JFK remains a mythical figure for left-liberals. But they’re wrong to call him the standard bearer of their principles, because though Kennedy had some liberal characteristics he would hardly recognize the Democratic Party as it is currently constructed. Here are five liberal myths about the 35th president.
1) JFK was a Ted Kennedy clone.
Liberals today are understood to stand for the opposite of everything Republicans stand for, but the labels were more fluid in the JFK era, when some Republicans were liberal and some Democrats were conservative. In 1953, shortly after being elected to the Senate, Kennedy said, “I’d be very happy to tell them I’m not a liberal….I’m not comfortable with those people.” In the 1960 “I’m a liberal speech” Democrats often cite, Kennedy sounded more like a compassionate conservative:
If, by “liberal,” [our opponents] mean, as they want people to believe, someone who is soft in his policies abroad, who is against local government, and who is unconcerned with the taxpayer’s dollar, then the record of this party and its members demonstrates that we are not that kind of “liberal.” But if, by a “liberal,” they mean someone who looks ahead and not behind, someone who welcomes new ideas without rigid reactions, someone who cares about the welfare of the people….if that is what they mean by a “liberal,” then I’m proud to say that I’m a “liberal.”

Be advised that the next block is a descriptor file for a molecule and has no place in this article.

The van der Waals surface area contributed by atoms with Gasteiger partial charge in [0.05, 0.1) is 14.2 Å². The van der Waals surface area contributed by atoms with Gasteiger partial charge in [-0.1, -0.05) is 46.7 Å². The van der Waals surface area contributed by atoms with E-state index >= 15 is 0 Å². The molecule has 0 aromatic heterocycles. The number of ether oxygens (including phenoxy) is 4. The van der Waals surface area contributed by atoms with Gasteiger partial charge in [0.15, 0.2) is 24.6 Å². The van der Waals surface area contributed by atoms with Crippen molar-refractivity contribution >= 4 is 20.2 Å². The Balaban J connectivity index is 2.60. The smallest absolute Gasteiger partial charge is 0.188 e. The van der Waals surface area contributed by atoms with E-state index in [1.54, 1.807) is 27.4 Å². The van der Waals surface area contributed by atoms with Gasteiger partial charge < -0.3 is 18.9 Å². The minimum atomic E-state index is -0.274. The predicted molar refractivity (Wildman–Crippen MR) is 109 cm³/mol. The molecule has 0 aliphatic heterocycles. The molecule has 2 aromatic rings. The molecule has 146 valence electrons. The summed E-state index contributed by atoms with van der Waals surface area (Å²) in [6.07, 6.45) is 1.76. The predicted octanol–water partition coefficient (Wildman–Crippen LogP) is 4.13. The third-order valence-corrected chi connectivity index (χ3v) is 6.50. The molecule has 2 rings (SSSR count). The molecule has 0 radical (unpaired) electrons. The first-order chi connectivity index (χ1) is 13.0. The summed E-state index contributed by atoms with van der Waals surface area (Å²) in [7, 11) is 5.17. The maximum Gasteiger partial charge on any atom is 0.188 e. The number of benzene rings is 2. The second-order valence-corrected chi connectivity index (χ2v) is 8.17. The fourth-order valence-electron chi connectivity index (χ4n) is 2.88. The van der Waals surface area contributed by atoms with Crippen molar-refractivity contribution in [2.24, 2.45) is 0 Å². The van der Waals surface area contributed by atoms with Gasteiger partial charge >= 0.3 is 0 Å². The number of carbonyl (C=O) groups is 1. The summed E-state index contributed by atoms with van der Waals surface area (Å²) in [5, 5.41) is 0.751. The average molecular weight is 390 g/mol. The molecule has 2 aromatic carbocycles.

Not exactly a ringing endorsement of the L-word.
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2) JFK bears no blame for Vietnam.
Though it’s true that Kennedy had only placed a few advisors in Vietnam, his “pay any price, bear any burden” rhetoric in his inaugural address was an indication of his hardcore anti-communist stance, and had he lived he might have found himself ratcheting up the U.S. response until Vietnam turned into a full-blown war. In any case, Kennedy was the very opposite of what today’s Democrats pride themselves as being — “nuanced” or “sophisticated” or “globalist” or “soft power” thinkers, all of these words being euphemisms for intentional weakness on foreign policy.